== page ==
Housing News Roundup: December 3, 2015
Disparate Impact Case Returns to District Court
The plaintiff in a landmark case on housing discrimination that reached the U.S. Supreme Court this summer is back in Texas district court. The nonprofit, Inclusive Communities Project (ICP), must prove whether the state’s housing policy discriminated against minorities when it allocated tax credits to housing developments in predominately poor, minority neighborhoods. While the U.S. Supreme Court case sided with ICP, it held that statistical differences are not enough evidence to prove a defendant violated the Fair Housing Act. The plaintiff must prove that a policy actually caused the disparate impact, and show that the defendant had less discriminatory ways of executing its policy for them to be in violation. Even among those who believe ICP can prove these two points, whether the state is then obligated to promote integration is still an open question.
Source: The Dallas Morning News
More Cities Preserve Apartments for Middle-Income Tenants
Municipalities like San Francisco, California and Cambridge, Massachusetts are attempting to increase the number of rental units specifically reserved for middle-income families, many of whom may earn six figure salaries. Cities are becoming increasingly expensive as people of all ages desire urban landscapes, yet wages continue to stagnate in the wake of the recession. Ron Terwilliger, former executive of Trammel Crow and chairman of the Terwilliger Foundation, says, “When we’re talking about the silent housing crisis, we’re not talking only about the low-income people…the people we’re talking about are middle class.” Although advocates of low-income housing remain skeptical of programs that preserve housing units for middle-income families because of their potential impact on the low-income housing stock, many developers are doing so because of incentives like the ability to create taller buildings.
Source: The Wall Street Journal
Innovative Investment Vehicles Generate Social Good and Financial Returns
A new report from the ULI Terwilliger Center for Housing and NeighborWorks America analyzes financing vehicles that balance profit with social good. The report profiles 16 efforts across the country that have collectively raised more than $2 billion and supported the acquisition or rehabilitation of nearly 60,000 units of affordable and workforce housing. Despite being mission-oriented, these financing vehicles still generate cash-on-cash returns between 6 and 12 percent. These below-market debt funds, private equity vehicles, and real estate investment trusts are generating larger returns for their investors than other social investment areas. Stockton Williams, executive director of ULI’s Terwilliger Center, says “Hopefully this report…acts as a guide for socially motivated institutions that are looking to invest capital in activities with a social and financial return.”
Source: Housing Finance
San Francisco Creates City Agency Devoted to Homeless Services
Today, San Francisco Mayor Ed Murray is expected to announce his plans to create a city department devoted to services for the homelessness. The agency would put an array of homeless services, including drug rehabilitation, counseling, health and housing, under one roof. Lee says, “I want our programs and services for the homeless to be in a less siloed place, with a defined outcome–housing every homeless person we can with the help that they need to live healthy lives.” Along with the new department, Lee has a plan to spend $1 billion over the next four years to decrease homelessness. Staff members are expected to be pulled from existing agencies, with the goal of streamlining the bureaucracy around homeless services. Randy Shaw, director of one of the largest temporary housing providers in the city, Tenderloin Housing Clinic, says of the plan, “It sounds like the mayor has gotten the message that this problem can’t be solved by just going around the edges… Of course, the proof is in the pudding.”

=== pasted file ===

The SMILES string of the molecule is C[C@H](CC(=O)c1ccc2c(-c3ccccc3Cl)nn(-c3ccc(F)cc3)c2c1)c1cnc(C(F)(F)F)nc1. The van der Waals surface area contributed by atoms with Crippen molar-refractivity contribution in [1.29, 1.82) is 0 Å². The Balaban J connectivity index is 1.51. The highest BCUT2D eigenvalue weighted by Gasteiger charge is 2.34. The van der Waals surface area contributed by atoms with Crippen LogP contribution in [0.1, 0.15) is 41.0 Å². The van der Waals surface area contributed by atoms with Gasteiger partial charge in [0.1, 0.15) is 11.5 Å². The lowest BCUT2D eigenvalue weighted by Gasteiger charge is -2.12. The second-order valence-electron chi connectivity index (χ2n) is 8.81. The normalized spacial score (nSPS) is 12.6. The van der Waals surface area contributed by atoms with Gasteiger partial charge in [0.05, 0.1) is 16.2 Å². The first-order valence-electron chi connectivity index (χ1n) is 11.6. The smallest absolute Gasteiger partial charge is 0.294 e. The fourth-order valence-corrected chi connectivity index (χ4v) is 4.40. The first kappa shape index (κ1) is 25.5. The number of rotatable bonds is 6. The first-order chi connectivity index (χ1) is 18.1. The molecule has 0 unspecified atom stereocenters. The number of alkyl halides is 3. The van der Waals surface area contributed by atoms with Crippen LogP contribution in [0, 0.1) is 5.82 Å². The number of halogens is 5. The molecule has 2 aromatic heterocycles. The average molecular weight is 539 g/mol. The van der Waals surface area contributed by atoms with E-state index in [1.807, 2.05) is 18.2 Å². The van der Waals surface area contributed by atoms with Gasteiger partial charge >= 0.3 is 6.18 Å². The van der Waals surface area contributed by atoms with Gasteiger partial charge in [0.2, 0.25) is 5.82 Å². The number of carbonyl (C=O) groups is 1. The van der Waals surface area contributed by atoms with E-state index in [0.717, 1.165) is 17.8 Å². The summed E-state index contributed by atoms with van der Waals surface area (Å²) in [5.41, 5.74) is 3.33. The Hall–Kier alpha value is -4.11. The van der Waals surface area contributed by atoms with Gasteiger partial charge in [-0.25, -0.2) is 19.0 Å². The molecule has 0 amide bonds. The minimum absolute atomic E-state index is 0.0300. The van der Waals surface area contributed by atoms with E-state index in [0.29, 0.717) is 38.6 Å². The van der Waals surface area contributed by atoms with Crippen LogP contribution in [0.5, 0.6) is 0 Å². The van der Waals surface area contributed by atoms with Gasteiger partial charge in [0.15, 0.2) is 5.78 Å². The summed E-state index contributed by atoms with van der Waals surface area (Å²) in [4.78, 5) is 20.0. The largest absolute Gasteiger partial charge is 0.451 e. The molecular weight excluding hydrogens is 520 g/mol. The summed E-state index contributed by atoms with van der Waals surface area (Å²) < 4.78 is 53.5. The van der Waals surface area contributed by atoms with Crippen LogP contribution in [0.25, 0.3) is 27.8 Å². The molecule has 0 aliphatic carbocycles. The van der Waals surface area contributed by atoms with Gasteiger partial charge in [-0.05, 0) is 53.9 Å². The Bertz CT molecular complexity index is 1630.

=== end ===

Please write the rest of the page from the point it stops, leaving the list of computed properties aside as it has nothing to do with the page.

Source: San Francisco Gate
Urban Farms at NYC Public Housing Sites Increase Food Access
Urban farms are springing up across New York’s public housing complexes, bringing fresh food and community to many of the city’s neighborhoods considered “food deserts.” One such farm in Red Hook is serving as the inspiration for Mayor Bill de Blasio’s Building Healthy Communities initiative, a public-private partnership designed to improve health in 12 communities with limited access to fresh, healthy food. With millions from both public coffers and private donors, the plan will create culinary programs and build more urban farms and school gardens across the city. The urban farms will be built on New York City Housing Authority public housing sites, and staffed by low-income corps members. The farming program will teach corps members farming and other sustainability skills and pay them a stipend. Sade Bennett, a corps member from the urban farm in Red Hook de Blasio’s program is modeled after, says of her experience, “The lessons that we’ve learned, we take it home to our kids and they have healthier mind-sets.” She also said since starting the program she has improved her diet and used some of her stipend to buy a bicycle.
Source: The Wall Street Journal